Winter’s cold air or summer’s heat can cause the skin on your scalp to dry out. We all know that dry skin is itchy, irrespective of whether it’s on your arms, legs or scalp. Your dry scalp could be a result of seasonal changes, dietary deficiencies, frequent shampooing, hair products containing alcohol or because of a dry skin type wherein your scalp produces less natural oils (sebum).
Dry skin, if not treated, can get inflamed, red and irritated. When the skin on your scalp is hydrated and healthy, it is better able to defend itself against invading irritants, allergens and sensitisers.
Try a deep conditioning massage or a hot oil treatment with coconut or olive oil to soothe and nourish your scalp. Switch to a gentle, moisturising shampoo formulated for dry hair and avoid blow-drying or even products with ingredients that can dry out your hair. Increase your intake of vitamins B6 and B12, eat plenty of fruits, vegetables and whole-grains and supplement your diet with zinc, selenium and flaxseed oil. Hydrate yourself, since water is essential for healthy cell maintenance and growth.
#5: Psoriasis (Autoimmune Disease)
Psoriasis is a hereditary chronic autoimmune disease. It develops when the immune system triggers the overgrowth of skin cells on various parts of the body, including the scalp. The scalp or skin erupts in red, raised scaly patches.
Over-the-counter medicated shampoos containing coal tar or salicylic acid can help control scalp psoriasis. If this doesn’t work, turn to dermatologist prescribed topical cortisone and stronger shampoos.
#6: Tinea Capitis (Ringworm)
Ringworm isn’t actually caused by a worm but is a fungal infection caused by Trichophyton rubrum that penetrates deep into the hair follicle. The result: raised, round rashes on the skin, which is where the name comes from. The fungus can be present in the dead tissue of hair or nails and can spread due to minor scalp injuries, a sweaty scalp or unclean hair. Ringworm is highly contagious and if not treated at once, can lead to significant hair loss. When it occurs in the groin area, it is called a jock itch and between the toes, it is known as athlete’s foot. It can also spread in a man’s beard.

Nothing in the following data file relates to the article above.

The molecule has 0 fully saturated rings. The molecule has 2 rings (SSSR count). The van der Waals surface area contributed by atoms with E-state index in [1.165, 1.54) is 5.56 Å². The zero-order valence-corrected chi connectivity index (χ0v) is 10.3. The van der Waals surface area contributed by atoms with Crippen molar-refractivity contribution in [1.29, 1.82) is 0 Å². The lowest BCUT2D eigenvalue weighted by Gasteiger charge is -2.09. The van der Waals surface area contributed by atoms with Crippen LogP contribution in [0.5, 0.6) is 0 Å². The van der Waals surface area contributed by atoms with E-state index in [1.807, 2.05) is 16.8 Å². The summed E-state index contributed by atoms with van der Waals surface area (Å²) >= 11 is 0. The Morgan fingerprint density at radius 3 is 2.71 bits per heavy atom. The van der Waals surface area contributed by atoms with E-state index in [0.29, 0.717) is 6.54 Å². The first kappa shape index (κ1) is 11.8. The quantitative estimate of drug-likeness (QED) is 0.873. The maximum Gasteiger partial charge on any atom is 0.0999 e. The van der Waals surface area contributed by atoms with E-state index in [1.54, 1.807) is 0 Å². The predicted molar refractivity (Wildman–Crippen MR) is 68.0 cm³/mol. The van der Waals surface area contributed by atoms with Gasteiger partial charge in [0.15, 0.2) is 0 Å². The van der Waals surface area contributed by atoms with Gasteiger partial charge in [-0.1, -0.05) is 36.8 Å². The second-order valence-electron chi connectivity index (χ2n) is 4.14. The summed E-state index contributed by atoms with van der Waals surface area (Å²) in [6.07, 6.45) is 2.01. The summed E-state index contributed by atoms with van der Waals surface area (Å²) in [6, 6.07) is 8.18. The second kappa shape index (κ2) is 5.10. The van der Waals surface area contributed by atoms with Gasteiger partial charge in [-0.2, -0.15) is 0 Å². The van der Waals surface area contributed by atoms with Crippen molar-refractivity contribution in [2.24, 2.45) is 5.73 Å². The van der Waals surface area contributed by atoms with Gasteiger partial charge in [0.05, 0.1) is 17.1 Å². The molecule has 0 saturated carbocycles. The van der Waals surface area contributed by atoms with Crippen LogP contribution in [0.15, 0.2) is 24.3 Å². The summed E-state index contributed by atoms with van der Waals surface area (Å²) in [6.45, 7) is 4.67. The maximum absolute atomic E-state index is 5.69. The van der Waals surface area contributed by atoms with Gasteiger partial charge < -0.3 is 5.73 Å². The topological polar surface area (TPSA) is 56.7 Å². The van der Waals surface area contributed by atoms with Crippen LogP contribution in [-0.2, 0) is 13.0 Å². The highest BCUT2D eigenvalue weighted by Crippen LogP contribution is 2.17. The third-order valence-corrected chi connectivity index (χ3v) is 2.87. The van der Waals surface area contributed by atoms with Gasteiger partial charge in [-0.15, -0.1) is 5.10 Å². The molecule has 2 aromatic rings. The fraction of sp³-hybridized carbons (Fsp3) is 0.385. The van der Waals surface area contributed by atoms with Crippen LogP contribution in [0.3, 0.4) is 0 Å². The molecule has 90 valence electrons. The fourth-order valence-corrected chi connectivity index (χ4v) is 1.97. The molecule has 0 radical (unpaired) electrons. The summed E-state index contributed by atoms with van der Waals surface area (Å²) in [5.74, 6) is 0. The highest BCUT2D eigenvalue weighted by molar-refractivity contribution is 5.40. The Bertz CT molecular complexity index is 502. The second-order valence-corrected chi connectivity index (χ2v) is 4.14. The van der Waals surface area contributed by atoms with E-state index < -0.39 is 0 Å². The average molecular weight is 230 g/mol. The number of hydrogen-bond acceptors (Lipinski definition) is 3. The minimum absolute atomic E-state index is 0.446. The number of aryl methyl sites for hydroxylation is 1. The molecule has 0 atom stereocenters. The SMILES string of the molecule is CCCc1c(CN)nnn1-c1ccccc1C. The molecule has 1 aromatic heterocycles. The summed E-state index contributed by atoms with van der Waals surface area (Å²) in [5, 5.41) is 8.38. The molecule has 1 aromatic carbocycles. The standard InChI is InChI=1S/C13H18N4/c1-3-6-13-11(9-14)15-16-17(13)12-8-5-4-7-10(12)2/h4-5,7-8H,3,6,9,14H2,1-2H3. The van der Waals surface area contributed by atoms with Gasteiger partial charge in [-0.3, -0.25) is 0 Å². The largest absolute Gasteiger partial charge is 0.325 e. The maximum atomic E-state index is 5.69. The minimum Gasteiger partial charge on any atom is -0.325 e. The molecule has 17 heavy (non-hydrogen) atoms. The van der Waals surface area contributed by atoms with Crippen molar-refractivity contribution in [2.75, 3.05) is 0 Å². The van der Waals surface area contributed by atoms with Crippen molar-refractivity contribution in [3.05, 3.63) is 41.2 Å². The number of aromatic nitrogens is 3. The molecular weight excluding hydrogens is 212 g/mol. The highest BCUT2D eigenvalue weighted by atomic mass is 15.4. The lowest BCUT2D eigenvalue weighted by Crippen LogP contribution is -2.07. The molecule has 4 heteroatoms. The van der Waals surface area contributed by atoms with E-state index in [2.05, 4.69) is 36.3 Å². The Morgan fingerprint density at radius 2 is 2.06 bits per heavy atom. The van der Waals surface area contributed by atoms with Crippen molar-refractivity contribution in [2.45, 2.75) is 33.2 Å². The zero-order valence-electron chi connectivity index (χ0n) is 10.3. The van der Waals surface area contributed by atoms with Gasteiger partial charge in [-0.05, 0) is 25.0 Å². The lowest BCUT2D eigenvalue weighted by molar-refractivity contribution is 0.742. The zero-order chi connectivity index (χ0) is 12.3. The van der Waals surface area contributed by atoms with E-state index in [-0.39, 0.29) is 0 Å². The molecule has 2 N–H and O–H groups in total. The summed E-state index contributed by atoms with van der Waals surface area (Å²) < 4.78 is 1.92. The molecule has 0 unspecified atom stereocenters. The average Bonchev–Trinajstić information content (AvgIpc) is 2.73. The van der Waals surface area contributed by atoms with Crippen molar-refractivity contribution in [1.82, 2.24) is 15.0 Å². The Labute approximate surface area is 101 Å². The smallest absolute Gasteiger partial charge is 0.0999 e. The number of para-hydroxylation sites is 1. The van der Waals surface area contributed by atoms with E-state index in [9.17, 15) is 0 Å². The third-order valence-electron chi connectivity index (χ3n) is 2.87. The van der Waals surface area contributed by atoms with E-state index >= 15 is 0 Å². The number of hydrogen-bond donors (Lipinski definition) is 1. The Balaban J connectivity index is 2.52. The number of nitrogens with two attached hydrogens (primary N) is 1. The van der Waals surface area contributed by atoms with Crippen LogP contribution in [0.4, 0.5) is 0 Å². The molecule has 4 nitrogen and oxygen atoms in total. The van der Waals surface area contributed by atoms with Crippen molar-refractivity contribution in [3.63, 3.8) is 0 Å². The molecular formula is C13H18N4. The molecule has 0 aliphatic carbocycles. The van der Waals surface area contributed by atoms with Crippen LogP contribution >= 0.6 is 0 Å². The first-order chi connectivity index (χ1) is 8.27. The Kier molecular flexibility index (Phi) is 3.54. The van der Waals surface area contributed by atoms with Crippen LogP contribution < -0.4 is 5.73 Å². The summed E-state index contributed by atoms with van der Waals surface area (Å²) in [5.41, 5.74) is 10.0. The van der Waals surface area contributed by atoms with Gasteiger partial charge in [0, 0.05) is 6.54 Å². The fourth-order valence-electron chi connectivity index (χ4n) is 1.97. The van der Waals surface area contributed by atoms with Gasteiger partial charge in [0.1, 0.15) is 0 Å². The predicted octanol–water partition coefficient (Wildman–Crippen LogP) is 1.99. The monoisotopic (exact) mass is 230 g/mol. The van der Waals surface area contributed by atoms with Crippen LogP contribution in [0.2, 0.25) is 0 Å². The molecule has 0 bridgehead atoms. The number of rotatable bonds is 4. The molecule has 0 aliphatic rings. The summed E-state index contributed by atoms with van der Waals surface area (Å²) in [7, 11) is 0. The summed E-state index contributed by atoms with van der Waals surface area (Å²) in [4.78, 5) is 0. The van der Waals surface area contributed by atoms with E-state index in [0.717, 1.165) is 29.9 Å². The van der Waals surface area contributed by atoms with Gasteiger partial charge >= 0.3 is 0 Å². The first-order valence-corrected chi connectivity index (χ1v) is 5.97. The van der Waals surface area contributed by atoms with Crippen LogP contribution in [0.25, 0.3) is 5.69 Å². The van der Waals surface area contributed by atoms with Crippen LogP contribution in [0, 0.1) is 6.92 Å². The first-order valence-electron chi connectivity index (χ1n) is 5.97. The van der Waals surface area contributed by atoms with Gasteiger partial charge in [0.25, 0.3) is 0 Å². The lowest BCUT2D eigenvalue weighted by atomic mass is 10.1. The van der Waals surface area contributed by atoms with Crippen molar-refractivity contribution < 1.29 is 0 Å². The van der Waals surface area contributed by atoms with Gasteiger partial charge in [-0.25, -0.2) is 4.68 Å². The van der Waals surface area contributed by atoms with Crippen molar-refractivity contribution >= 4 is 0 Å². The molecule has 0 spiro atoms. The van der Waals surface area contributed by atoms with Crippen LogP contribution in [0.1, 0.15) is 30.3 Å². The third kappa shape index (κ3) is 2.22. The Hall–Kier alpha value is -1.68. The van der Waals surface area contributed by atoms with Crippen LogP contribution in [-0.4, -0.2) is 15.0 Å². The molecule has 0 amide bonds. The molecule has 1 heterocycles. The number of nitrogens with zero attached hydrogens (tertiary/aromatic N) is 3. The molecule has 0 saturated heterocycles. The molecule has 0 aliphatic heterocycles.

Simply using an over-the-counter anti-fungal solution will not treat Tinea Capitis of the scalp. An oral anti-fungal medication is required since the fungus is present deep in the hair follicles.
Head lice spread through head to head contact, and in fact, prefer clean hair. They are more common amongst school children but can occur in adults as well. If you can feel itching, dryness and a crawling sensation in your scalp, minus loose white flakes indicative of dandruff, head lice could be your problem. The eggs of lice, or nits, can look like dandruff but are firmly attached to individual hair strands. Lice inject their saliva when they bite your scalp and drink your blood, and the itchy feeling is your skin reacting to the saliva they produce.
You can treat head lice with over-the-counter shampoos containing insecticides such as pyrethrin or permethrin which kill lice by directly attacking the nervous system. Head lice can be removed with a special comb using the nitpicking and combing technique. You can also opt for permethrin lotion 1% or natural remedies like olive oil.
Although the symptoms of an itchy scalp look quite similar, involving clusters of dead skin and white or yellow flakes, redness and irritation, their underlying causes could be different, requiring individual and specific treatments. It’s important to consult a dermatologist for the right relief and medication before the condition becomes more severe. Sign up on www.skinandhairacademy.in to contact your nearest dermatologist now.